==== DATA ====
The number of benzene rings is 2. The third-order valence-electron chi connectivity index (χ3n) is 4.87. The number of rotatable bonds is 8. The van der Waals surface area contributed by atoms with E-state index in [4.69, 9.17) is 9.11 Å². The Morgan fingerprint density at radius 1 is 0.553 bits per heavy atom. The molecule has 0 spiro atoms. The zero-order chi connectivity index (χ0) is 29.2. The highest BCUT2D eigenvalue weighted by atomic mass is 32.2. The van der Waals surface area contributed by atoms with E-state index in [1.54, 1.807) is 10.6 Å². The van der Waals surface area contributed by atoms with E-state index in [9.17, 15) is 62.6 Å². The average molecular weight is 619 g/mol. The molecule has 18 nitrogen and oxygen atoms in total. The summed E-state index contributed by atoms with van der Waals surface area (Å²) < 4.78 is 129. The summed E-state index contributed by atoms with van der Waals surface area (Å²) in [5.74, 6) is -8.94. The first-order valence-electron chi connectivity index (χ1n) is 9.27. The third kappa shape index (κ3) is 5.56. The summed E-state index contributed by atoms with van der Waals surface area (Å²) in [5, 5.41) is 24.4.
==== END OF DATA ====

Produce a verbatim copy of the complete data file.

The number of benzene rings is 2. The third-order valence-electron chi connectivity index (χ3n) is 4.87. The number of rotatable bonds is 8. The van der Waals surface area contributed by atoms with E-state index in [4.69, 9.17) is 9.11 Å². The Morgan fingerprint density at radius 1 is 0.553 bits per heavy atom. The molecule has 0 spiro atoms. The zero-order chi connectivity index (χ0) is 29.2. The highest BCUT2D eigenvalue weighted by atomic mass is 32.2. The van der Waals surface area contributed by atoms with E-state index in [1.54, 1.807) is 10.6 Å². The van der Waals surface area contributed by atoms with E-state index in [9.17, 15) is 62.6 Å². The average molecular weight is 619 g/mol. The molecule has 18 nitrogen and oxygen atoms in total. The summed E-state index contributed by atoms with van der Waals surface area (Å²) < 4.78 is 129. The summed E-state index contributed by atoms with van der Waals surface area (Å²) in [5.74, 6) is -8.94. The first-order valence-electron chi connectivity index (χ1n) is 9.27. The third kappa shape index (κ3) is 5.56. The summed E-state index contributed by atoms with van der Waals surface area (Å²) in [5, 5.41) is 24.4.